Sununu has a safe shopper in New Hampshire to challenge Trump and help form a post-Trump party, if he’s serious about it.

“We have to start somewhere,” says Goeas. “I see a change in the number of countries. After the 2020 election, 60% of Republicans believe anything Trump says. There’s been about a 20% shift from that place to a safer haven if you will—they don’t particularly like the way he says things, but they like his policies. Now the majority of Republicans are saying it. ”

Goeas and Lake are bipartisan directors of Opinion Poll at Georgetown University, and in their forthcoming book, Goeas tells The Daily Beast, “I’m behind the vote,” the 60-vote rule paralyzed the Senate. He supported the Founder’s concept of the Senate as a cool plate for the passions of the House, “but not to stop things.”

The extent of Trump’s hold on voters will become clearer as we see how valuable his endorsed candidates are in the primaries and then the general election. elected. Michigan Republican Representative Fred Upton last week decided not to run for re-election. He is the fourth person to resign from among 10 Republicans who voted to impeach Trump in the wake of the January 6 uprising effort.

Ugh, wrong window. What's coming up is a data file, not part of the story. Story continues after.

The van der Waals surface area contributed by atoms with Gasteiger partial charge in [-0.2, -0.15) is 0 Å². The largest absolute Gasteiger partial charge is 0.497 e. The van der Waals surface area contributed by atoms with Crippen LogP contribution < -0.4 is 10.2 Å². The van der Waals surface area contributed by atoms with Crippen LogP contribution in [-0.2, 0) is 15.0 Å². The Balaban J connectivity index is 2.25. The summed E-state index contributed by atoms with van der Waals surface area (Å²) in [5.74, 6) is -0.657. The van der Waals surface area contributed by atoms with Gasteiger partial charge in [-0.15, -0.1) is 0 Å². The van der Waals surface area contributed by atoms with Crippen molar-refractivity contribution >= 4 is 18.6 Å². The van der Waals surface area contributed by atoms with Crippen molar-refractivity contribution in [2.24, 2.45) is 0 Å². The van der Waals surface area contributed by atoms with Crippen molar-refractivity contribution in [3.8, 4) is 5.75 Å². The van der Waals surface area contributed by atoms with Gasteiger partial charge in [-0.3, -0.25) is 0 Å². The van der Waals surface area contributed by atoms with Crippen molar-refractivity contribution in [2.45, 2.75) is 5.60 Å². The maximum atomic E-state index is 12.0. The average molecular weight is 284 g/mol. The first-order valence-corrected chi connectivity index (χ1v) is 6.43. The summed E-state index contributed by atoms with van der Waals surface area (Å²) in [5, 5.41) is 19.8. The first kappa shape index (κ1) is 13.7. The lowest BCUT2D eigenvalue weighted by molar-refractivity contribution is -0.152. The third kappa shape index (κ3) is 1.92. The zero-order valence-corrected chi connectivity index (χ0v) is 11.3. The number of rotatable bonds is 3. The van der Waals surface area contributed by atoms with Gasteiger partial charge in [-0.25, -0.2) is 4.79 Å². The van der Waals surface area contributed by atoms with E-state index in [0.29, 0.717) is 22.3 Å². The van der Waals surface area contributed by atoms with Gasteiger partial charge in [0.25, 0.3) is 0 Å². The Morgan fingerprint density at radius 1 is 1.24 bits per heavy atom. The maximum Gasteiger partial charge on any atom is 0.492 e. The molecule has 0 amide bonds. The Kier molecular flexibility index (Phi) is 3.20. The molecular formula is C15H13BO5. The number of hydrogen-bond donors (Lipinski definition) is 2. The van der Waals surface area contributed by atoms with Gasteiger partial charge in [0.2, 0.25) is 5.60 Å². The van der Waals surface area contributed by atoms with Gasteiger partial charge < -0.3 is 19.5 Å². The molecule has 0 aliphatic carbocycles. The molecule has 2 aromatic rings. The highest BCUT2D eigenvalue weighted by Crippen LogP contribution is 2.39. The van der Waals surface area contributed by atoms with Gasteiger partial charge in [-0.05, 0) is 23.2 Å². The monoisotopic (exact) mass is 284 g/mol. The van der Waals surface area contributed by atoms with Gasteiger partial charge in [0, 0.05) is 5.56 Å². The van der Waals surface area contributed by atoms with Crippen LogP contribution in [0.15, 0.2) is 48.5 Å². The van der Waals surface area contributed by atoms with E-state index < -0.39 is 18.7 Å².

Upton will face a Trump-approved candidate in a newly drawn area. He has served with excellence, working across the aisle since 1987. “Even the best stories have a final chapter,” he said as he announced his retirement. “This is it for me.”

During his speech at the Gridiron, Sununu repeatedly cited his state’s slogan, “Live free or die,” as proof that his voters put on their politicians’ shoulders. . Asked if Sununu was pointing the way forward or committing suicide for political reasons, Republican pollster Whit Ayres told The Daily Beast: “Neither. It would be a different situation if he ran for the Senate, but he got through that, so he’s much more liberal because he doesn’t face a Republican primary. “.